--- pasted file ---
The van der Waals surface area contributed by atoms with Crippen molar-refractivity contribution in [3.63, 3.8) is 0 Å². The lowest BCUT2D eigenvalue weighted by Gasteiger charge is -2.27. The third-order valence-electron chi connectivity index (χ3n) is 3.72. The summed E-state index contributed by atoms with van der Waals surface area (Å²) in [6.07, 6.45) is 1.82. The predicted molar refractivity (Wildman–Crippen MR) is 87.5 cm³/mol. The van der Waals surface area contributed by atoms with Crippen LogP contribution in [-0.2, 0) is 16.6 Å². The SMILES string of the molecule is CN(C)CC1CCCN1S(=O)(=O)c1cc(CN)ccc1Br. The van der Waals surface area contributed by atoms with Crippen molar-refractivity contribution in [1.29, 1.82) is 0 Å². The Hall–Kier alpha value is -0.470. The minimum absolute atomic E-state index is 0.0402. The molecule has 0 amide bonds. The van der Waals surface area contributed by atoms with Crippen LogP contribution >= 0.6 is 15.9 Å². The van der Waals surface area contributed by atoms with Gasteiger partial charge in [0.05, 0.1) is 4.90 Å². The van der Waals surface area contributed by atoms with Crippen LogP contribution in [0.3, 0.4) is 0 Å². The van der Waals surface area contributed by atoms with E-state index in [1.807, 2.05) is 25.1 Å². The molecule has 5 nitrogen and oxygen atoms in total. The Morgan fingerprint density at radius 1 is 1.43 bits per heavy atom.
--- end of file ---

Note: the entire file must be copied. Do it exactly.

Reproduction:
The van der Waals surface area contributed by atoms with Crippen molar-refractivity contribution in [3.63, 3.8) is 0 Å². The lowest BCUT2D eigenvalue weighted by Gasteiger charge is -2.27. The third-order valence-electron chi connectivity index (χ3n) is 3.72. The summed E-state index contributed by atoms with van der Waals surface area (Å²) in [6.07, 6.45) is 1.82. The predicted molar refractivity (Wildman–Crippen MR) is 87.5 cm³/mol. The van der Waals surface area contributed by atoms with Crippen LogP contribution in [-0.2, 0) is 16.6 Å². The SMILES string of the molecule is CN(C)CC1CCCN1S(=O)(=O)c1cc(CN)ccc1Br. The van der Waals surface area contributed by atoms with Crippen molar-refractivity contribution in [1.29, 1.82) is 0 Å². The Hall–Kier alpha value is -0.470. The minimum absolute atomic E-state index is 0.0402. The molecule has 0 amide bonds. The van der Waals surface area contributed by atoms with Crippen LogP contribution >= 0.6 is 15.9 Å². The van der Waals surface area contributed by atoms with Gasteiger partial charge in [0.05, 0.1) is 4.90 Å². The van der Waals surface area contributed by atoms with Crippen LogP contribution in [0.3, 0.4) is 0 Å². The van der Waals surface area contributed by atoms with E-state index in [1.807, 2.05) is 25.1 Å². The molecule has 5 nitrogen and oxygen atoms in total. The Morgan fingerprint density at radius 1 is 1.43 bits per heavy atom.